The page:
Write Compelling Essays

As you are writing your essay and moving forward with your application, keep the admission reviewer’s perspective in mind. Ask yourself what kind of application do you think they would like to read? Would they rather read an essay that is nonspecific, generic, and clipped, or one that is honest, ambitious, and even thought-provoking? If you want to appeal to the admissions council, tell a story with your application. Using anecdotes as evidence to your claims will help bring your essays alive; they will leave a more significant impact than simply stating your achievements. It is best to focus on developing just one or two examples in your responses, highlighting how particular experiences helped to change your perspective, reveal something about yourself that you hadn’t known before, etc. Don’t be afraid to be vulnerable and self-reflective in your essays. Admissions officers prefer that candidates show that they are self-aware and have made moves towards conscious growth.

Be Consistent Throughout Your Application

Though there are many different parts to your application, it is important not to think of them as separate entities. Each item you send in for review ultimately works together to paint a story about who you are in the minds of the admission committee. For example, your resume should go hand in hand with your letters of recommendation, where your supervisors or professors are vouching for what you have done, and the skills you possess. Your essay should serve as the jumping board for your interview, the first flicker of who you are and what makes you unique outside of your credentials and professional or academic experiences. Thinking this way when you apply to business school will help you avoid inconsistencies in your application.

Common Mistakes to Avoid

Rushing the Application Process

One of the primary mistakes that applicants make people fall into when they apply for business school MBA programs is not starting early enough. It would be best if you gave yourself enough time to gather all the documents you need and review your application several times to ensure there are no errors, etc. The admission reviewers are meticulous when it comes to noticing mistakes or sloppiness in MBA applications.

Always check and recheck even the seemingly minor details of your application. Even the most subtle things can impact a school’s decision and affect the most exceptional candidates. There are many deadlines and application fees that you have to keep abreast of when you apply to business school. Giving yourself adequate time to complete your application will also allow you to meet your deadlines without stress. It can be a good idea to keep a schedule for any important dates and deadlines to keep yourself organized and have someone trustworthy look over your application.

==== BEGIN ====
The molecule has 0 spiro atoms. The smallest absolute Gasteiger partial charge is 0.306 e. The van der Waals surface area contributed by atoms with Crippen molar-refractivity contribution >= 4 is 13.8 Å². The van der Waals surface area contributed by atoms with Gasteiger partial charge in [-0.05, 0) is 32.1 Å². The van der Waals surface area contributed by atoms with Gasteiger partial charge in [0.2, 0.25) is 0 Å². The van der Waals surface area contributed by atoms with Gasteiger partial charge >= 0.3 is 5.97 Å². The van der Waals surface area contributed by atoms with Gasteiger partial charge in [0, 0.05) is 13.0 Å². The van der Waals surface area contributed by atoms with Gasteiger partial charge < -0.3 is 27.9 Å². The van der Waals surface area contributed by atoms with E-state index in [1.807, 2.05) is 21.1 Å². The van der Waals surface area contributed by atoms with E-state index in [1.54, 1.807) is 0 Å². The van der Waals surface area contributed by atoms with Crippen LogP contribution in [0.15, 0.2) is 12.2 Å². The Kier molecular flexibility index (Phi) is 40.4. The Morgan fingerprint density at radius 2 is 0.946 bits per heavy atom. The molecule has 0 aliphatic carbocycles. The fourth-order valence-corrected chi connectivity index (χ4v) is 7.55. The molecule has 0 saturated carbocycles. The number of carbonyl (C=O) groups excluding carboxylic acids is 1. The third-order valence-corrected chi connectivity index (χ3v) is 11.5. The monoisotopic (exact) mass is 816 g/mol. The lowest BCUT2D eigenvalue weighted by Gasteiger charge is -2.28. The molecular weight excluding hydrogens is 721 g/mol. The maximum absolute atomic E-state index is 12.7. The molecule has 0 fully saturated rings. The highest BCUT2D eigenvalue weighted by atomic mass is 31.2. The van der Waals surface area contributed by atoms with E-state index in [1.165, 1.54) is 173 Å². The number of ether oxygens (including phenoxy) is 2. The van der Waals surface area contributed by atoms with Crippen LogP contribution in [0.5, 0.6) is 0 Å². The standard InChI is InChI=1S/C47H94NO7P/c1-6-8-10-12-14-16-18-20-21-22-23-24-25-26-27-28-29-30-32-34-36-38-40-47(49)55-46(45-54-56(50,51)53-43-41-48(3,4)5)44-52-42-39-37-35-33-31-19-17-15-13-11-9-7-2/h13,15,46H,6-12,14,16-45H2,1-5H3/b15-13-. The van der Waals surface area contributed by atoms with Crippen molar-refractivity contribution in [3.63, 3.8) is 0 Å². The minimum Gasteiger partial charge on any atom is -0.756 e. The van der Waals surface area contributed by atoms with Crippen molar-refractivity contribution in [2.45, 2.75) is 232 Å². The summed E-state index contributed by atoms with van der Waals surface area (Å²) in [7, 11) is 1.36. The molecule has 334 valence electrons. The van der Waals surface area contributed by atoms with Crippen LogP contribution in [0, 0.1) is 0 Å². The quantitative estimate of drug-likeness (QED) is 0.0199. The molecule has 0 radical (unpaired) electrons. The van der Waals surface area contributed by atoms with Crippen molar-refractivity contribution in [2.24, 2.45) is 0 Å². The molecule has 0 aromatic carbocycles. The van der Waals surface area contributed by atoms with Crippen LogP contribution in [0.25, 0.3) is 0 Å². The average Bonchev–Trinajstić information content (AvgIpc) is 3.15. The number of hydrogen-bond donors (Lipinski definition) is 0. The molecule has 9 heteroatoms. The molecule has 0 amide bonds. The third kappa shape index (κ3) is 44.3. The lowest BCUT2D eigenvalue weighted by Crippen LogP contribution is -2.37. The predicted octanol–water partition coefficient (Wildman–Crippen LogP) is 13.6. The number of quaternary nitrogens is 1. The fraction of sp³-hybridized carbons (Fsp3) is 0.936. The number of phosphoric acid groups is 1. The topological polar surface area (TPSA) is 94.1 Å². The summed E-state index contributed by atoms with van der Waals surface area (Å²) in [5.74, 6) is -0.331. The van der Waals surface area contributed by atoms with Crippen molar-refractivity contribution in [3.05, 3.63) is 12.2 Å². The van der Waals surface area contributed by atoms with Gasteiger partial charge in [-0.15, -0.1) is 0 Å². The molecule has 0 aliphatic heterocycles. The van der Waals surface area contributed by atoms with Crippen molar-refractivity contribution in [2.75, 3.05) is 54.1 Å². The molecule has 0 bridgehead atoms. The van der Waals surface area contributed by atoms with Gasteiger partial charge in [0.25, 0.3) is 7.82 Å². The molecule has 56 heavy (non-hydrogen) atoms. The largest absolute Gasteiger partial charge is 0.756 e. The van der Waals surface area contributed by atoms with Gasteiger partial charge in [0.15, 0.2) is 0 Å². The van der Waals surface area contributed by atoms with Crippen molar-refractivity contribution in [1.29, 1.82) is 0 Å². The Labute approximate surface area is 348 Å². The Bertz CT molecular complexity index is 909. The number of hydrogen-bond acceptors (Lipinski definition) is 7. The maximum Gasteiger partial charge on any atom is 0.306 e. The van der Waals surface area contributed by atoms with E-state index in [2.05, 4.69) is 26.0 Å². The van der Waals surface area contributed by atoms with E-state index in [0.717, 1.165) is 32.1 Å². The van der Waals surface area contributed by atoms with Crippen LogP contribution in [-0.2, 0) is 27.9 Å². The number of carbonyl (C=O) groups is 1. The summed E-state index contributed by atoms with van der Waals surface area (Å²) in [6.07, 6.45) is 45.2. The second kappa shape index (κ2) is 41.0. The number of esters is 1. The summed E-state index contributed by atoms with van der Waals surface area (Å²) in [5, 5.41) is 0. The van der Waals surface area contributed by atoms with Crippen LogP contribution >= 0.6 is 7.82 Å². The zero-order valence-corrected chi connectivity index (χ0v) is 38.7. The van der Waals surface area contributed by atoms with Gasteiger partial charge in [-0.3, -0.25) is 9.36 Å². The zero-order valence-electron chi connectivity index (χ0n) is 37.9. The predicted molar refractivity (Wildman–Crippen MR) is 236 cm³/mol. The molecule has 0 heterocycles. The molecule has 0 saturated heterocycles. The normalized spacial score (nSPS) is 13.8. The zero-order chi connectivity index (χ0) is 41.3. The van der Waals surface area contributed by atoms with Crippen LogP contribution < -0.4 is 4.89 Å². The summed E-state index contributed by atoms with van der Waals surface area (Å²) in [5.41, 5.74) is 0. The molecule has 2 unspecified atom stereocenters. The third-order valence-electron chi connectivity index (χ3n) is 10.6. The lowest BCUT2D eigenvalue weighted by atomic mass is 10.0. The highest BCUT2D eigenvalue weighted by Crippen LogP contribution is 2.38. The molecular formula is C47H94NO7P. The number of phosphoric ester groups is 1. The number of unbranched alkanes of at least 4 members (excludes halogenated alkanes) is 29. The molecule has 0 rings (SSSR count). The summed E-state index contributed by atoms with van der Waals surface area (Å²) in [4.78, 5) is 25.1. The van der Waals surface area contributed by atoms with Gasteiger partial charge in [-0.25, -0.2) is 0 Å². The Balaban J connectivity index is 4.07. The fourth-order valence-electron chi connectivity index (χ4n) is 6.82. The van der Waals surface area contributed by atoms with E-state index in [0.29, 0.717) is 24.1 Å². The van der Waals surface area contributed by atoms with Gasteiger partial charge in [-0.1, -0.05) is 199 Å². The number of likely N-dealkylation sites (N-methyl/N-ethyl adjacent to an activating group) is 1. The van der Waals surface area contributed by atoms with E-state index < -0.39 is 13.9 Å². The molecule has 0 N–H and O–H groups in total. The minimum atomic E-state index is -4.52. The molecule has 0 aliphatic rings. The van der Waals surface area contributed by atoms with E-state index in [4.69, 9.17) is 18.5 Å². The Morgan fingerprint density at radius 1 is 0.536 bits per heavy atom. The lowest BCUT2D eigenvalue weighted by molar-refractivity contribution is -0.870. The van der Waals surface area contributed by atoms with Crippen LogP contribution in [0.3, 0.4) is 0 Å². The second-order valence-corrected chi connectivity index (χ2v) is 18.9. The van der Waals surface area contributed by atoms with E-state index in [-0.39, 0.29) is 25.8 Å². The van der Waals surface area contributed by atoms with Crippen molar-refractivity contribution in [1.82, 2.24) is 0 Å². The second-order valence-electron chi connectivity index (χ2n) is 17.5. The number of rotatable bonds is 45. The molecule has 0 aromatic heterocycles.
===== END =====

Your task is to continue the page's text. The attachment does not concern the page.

Not Using Your Essays Wisely

Another area where many applicants go wrong is wasting valuable space within their essays. It is essential to use the word count wisely. Don’t waste time regurgitating information about your school or overstating why you think the institution is so great. Your essays are meant to tell the admissions committee more about who you are. Your goals, accomplishments, and experiences should be at the center of every essay that you write. In providing those details about yourself, another mistake to avoid is giving too much detail about a particular experience or achievement. Instead, make sure that you spend your time discussing the lessons you have learned from those achievements and how they have impacted you personally and professionally. Make sure to always answer the question being asked and avoid redundancies.

Being Inauthentic

Many applicants make the mistake of presenting the version of themselves they think their school wants them to be. Admissions officers are not looking for applicants who have a “perfect profile.” Instead, they are more interested in candidates who present themselves authentically in each aspect of their application. It is important to demonstrate who you are, what you care about, and what sets you apart academically, professionally, and personally. An aspect of your application that is a great place to focus on authentically representing yourself is your essays. To do this, Forbes suggests that you write your first draft of your essay as if you are being asked the question by a close friend or family member and then edit it with your prospective school in mind. Think about what messages you want to convey about yourself and make sure that they come through in every part of your application.


1. When should I apply? When is the application deadline?